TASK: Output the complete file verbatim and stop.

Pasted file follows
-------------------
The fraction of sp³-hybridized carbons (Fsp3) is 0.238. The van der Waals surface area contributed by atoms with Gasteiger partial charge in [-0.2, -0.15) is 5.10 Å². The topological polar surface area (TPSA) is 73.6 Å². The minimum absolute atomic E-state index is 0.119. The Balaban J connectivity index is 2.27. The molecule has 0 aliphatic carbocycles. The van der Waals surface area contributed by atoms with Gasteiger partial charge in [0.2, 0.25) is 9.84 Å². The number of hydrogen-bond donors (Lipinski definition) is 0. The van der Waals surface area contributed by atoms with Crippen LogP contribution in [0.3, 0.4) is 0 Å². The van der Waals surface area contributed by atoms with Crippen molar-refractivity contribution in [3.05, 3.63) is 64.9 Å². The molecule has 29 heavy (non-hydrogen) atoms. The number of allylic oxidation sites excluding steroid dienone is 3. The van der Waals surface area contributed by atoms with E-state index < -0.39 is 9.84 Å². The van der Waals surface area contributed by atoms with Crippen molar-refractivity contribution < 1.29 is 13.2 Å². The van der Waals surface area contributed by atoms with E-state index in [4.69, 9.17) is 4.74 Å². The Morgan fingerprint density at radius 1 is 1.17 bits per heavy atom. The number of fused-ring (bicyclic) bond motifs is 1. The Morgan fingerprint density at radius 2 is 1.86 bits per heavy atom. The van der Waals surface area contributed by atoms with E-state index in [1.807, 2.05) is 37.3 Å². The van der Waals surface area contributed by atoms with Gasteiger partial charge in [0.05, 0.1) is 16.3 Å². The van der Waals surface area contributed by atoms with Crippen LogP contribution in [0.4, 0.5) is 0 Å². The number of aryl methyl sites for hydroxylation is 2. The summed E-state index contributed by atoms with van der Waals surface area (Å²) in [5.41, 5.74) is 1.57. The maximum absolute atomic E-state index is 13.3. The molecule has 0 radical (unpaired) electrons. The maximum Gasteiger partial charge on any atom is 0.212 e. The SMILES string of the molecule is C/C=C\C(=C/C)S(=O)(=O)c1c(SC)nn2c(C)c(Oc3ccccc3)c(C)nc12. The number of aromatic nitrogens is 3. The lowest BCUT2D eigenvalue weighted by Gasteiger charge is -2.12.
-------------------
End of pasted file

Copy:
The fraction of sp³-hybridized carbons (Fsp3) is 0.238. The van der Waals surface area contributed by atoms with Gasteiger partial charge in [-0.2, -0.15) is 5.10 Å². The topological polar surface area (TPSA) is 73.6 Å². The minimum absolute atomic E-state index is 0.119. The Balaban J connectivity index is 2.27. The molecule has 0 aliphatic carbocycles. The van der Waals surface area contributed by atoms with Gasteiger partial charge in [0.2, 0.25) is 9.84 Å². The number of hydrogen-bond donors (Lipinski definition) is 0. The van der Waals surface area contributed by atoms with Crippen LogP contribution in [0.3, 0.4) is 0 Å². The van der Waals surface area contributed by atoms with Crippen molar-refractivity contribution in [3.05, 3.63) is 64.9 Å². The molecule has 29 heavy (non-hydrogen) atoms. The number of allylic oxidation sites excluding steroid dienone is 3. The van der Waals surface area contributed by atoms with E-state index < -0.39 is 9.84 Å². The van der Waals surface area contributed by atoms with Crippen molar-refractivity contribution < 1.29 is 13.2 Å². The van der Waals surface area contributed by atoms with E-state index in [4.69, 9.17) is 4.74 Å². The Morgan fingerprint density at radius 1 is 1.17 bits per heavy atom. The number of fused-ring (bicyclic) bond motifs is 1. The Morgan fingerprint density at radius 2 is 1.86 bits per heavy atom. The van der Waals surface area contributed by atoms with E-state index in [1.807, 2.05) is 37.3 Å². The van der Waals surface area contributed by atoms with Gasteiger partial charge in [0.05, 0.1) is 16.3 Å². The van der Waals surface area contributed by atoms with Crippen LogP contribution in [0.4, 0.5) is 0 Å². The number of aryl methyl sites for hydroxylation is 2. The summed E-state index contributed by atoms with van der Waals surface area (Å²) in [5.41, 5.74) is 1.57. The maximum absolute atomic E-state index is 13.3. The molecule has 0 radical (unpaired) electrons. The maximum Gasteiger partial charge on any atom is 0.212 e. The SMILES string of the molecule is C/C=C\C(=C/C)S(=O)(=O)c1c(SC)nn2c(C)c(Oc3ccccc3)c(C)nc12. The number of aromatic nitrogens is 3. The lowest BCUT2D eigenvalue weighted by Gasteiger charge is -2.12.